Once these data points are in the public domain, investors typically either run their own sustainability analysis or rely on 3rd parties to do it for them. In a similar way to credit analysis, where the credit portfolio manager will run its own credit analysis and the average investor will rely on 3rd party credit ratings, sustainability should be no different. Investors can build their own analysis over or under-weighting certain parameters relevant to their mandates (e.g. an investor caring more for social factors over environmental factors), or investors can rely on 3rd party standardized research. When relying on 3rd party research, investors typically rely on ESG ratings or scores.
There’s been a lot of discussion about these scores, the methodologies underlying them, and their impact. And rightfully so. The almost subjective nature and lack of standardization of reporting by which companies have traditionally produced their social impact data have left an equal amount of subjective and non-standardized analysis of what this data actually means. A comparison with the credit rating space does justice to the skeptics of ESG scores – all these new ESG fund managers are addressing their core problem at hand (the creation of some sort of sustainability assessment) by purely outsourcing it. This leads to managers outsourcing their core offering (the ESG screen) when it should be taken as their core responsibility to build their own. We’ll dig more into the use cases for these scores, their impact narrative, and their credibility in a future note.
AND SO WHAT?
Well… for some market participants, it’s likely more than just consumers will demand it in the future (though let’s not downplay the importance of this perspective – after all, consumer behavior drives, on average, more than 60% of a country’s GDP, and shifts in this behavior can move markets overnight). Pension funds, endowments, and other very long-term investors are the ones most exposed to these risks due to their exposure to very long-term tail risks. What for a stonks trader is a marginal climate/social risk over its holding period, for a pension fund is a sizeable risk consideration. The longer the investment horizon, the more climate and social risks will be taken into consideration in the investment case. And given the sheer size of AUM sitting under these long-term focused institutions, sustainability will have a major impact on market flows.
If these long-term investors do require their mandates to take into consideration sustainability risks, they’ll incorporate that analysis for their directly managed assets, and will demand the same investment framework to be incorporated into their externally managed assets. These external managers – most often the widely known fund managers – will therefore need to incorporate such risk analysis into their own investment framework to appropriately serve their customers (long-term investors). Same for investment banks (who serve these widely know fund managers).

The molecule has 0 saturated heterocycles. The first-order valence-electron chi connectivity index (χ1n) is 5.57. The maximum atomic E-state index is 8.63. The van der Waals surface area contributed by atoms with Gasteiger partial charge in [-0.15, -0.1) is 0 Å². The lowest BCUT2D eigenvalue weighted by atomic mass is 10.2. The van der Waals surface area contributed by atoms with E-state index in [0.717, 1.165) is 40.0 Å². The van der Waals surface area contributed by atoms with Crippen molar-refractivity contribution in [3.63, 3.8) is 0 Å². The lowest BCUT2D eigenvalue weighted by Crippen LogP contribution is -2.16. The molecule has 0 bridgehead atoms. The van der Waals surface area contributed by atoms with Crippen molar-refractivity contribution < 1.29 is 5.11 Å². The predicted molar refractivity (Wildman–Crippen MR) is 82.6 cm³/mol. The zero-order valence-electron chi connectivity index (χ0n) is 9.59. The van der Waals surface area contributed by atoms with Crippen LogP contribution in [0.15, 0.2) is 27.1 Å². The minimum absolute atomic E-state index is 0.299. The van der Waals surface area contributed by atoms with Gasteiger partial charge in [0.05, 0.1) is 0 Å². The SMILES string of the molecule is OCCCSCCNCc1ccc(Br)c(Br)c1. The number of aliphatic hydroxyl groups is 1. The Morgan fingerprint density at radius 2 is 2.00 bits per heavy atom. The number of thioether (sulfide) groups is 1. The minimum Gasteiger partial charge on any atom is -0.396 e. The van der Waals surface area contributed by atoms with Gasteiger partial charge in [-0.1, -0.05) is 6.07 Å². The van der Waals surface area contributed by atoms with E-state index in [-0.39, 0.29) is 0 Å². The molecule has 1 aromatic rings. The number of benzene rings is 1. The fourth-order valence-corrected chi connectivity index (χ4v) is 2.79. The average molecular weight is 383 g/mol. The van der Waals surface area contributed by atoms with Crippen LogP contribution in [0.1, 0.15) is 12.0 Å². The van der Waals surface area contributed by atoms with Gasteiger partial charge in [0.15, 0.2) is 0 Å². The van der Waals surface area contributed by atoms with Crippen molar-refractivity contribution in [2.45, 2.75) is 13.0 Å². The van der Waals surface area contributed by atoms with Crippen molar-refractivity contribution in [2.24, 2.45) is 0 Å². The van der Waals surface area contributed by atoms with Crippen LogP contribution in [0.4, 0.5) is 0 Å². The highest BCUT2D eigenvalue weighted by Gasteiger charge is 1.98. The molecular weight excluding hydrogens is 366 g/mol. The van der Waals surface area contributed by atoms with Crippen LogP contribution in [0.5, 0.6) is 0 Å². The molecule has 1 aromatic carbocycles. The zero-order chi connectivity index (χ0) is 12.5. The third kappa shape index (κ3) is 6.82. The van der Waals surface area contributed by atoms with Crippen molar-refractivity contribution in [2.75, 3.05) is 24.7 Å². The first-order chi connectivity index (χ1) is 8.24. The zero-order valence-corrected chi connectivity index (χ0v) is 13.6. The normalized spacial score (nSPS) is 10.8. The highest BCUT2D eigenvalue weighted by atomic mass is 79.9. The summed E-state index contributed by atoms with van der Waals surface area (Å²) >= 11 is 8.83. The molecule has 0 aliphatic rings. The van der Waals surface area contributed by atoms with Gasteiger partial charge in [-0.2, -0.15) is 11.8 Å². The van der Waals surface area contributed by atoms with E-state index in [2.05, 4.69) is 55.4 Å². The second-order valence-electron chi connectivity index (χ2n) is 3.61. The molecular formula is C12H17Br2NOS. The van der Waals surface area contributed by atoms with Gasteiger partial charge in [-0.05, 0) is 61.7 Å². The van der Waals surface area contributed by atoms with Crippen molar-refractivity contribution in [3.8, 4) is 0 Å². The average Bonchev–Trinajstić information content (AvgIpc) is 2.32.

If pension funds, fund managers, and investment banks are pulling in one direction, the underlying companies will follow suit (the equity and debt issuers). This, compounded by Institutions (governments, regulators, consultants, etc.) and the shifting consumer demand creates a positive feedback loop that drives the adoption of Sustainable Finance.
This is what Sustainable Finance really is. It’s not a hipster-like market movement that aspires to bring down capitalism, but rather the conscious intersection of what the market participants are demanding (and will increasingly demand more of) given this generationally shifting landscape and the adjustments needed from the world’s leading institutions and corporations to service those demands.
You might be asking “But will this not end up out of fashion sometime soon? Maybe as soon as we see a market correction?”. It’s unfortunate, but the base case scenario is that sustainability will be a financial concern for a while – climate risk is not expected to be gone with a vaccine, and the social risks associated with the current social system either. We, therefore, see Sustainable Finance as less of a ‘bandwagon’ movement and more of a Wayne “Mr. Las Vegas” Newton Vegas act (can you imagine 60+ years on the strip? After two days in that city we feel like Hunter S. Thompson trying to check into a hotel). Note, the two Portuguese editors tried two different analogies here, but they (Manuel and Diego) have the humor rating of most standard-sized cinder blocks. Tim to the rescue once again. (Portuguese editors’ edit: At least we have the looks and youth on our side).